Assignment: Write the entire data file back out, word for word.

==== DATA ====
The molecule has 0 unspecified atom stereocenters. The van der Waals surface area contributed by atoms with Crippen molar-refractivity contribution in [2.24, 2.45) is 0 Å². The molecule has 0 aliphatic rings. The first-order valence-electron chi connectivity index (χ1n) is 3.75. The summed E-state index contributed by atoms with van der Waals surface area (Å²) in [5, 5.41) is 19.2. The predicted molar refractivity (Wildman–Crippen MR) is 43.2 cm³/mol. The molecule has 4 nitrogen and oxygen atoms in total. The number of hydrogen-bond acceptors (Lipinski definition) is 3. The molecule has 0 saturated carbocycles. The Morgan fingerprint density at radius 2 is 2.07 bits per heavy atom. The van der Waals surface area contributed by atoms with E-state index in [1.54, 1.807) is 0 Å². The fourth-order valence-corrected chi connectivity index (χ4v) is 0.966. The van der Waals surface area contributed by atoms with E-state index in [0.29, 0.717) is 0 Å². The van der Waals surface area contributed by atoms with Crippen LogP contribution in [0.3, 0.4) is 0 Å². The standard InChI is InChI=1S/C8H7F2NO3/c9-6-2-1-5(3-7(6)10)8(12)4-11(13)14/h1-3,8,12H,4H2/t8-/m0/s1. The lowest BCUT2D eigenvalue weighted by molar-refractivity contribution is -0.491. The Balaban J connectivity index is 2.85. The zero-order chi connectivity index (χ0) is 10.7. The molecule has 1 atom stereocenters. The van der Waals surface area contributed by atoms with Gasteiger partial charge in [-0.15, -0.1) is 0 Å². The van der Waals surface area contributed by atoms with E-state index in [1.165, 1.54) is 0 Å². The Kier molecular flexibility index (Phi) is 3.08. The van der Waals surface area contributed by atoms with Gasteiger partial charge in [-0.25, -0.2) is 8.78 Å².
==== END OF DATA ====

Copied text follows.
The molecule has 0 unspecified atom stereocenters. The van der Waals surface area contributed by atoms with Crippen molar-refractivity contribution in [2.24, 2.45) is 0 Å². The molecule has 0 aliphatic rings. The first-order valence-electron chi connectivity index (χ1n) is 3.75. The summed E-state index contributed by atoms with van der Waals surface area (Å²) in [5, 5.41) is 19.2. The predicted molar refractivity (Wildman–Crippen MR) is 43.2 cm³/mol. The molecule has 4 nitrogen and oxygen atoms in total. The number of hydrogen-bond acceptors (Lipinski definition) is 3. The molecule has 0 saturated carbocycles. The Morgan fingerprint density at radius 2 is 2.07 bits per heavy atom. The van der Waals surface area contributed by atoms with E-state index in [1.54, 1.807) is 0 Å². The fourth-order valence-corrected chi connectivity index (χ4v) is 0.966. The van der Waals surface area contributed by atoms with E-state index in [0.29, 0.717) is 0 Å². The van der Waals surface area contributed by atoms with Crippen LogP contribution in [0.3, 0.4) is 0 Å². The standard InChI is InChI=1S/C8H7F2NO3/c9-6-2-1-5(3-7(6)10)8(12)4-11(13)14/h1-3,8,12H,4H2/t8-/m0/s1. The lowest BCUT2D eigenvalue weighted by molar-refractivity contribution is -0.491. The Balaban J connectivity index is 2.85. The zero-order chi connectivity index (χ0) is 10.7. The molecule has 1 atom stereocenters. The van der Waals surface area contributed by atoms with Gasteiger partial charge in [-0.15, -0.1) is 0 Å². The van der Waals surface area contributed by atoms with E-state index in [1.165, 1.54) is 0 Å². The Kier molecular flexibility index (Phi) is 3.08. The van der Waals surface area contributed by atoms with Gasteiger partial charge in [-0.25, -0.2) is 8.78 Å².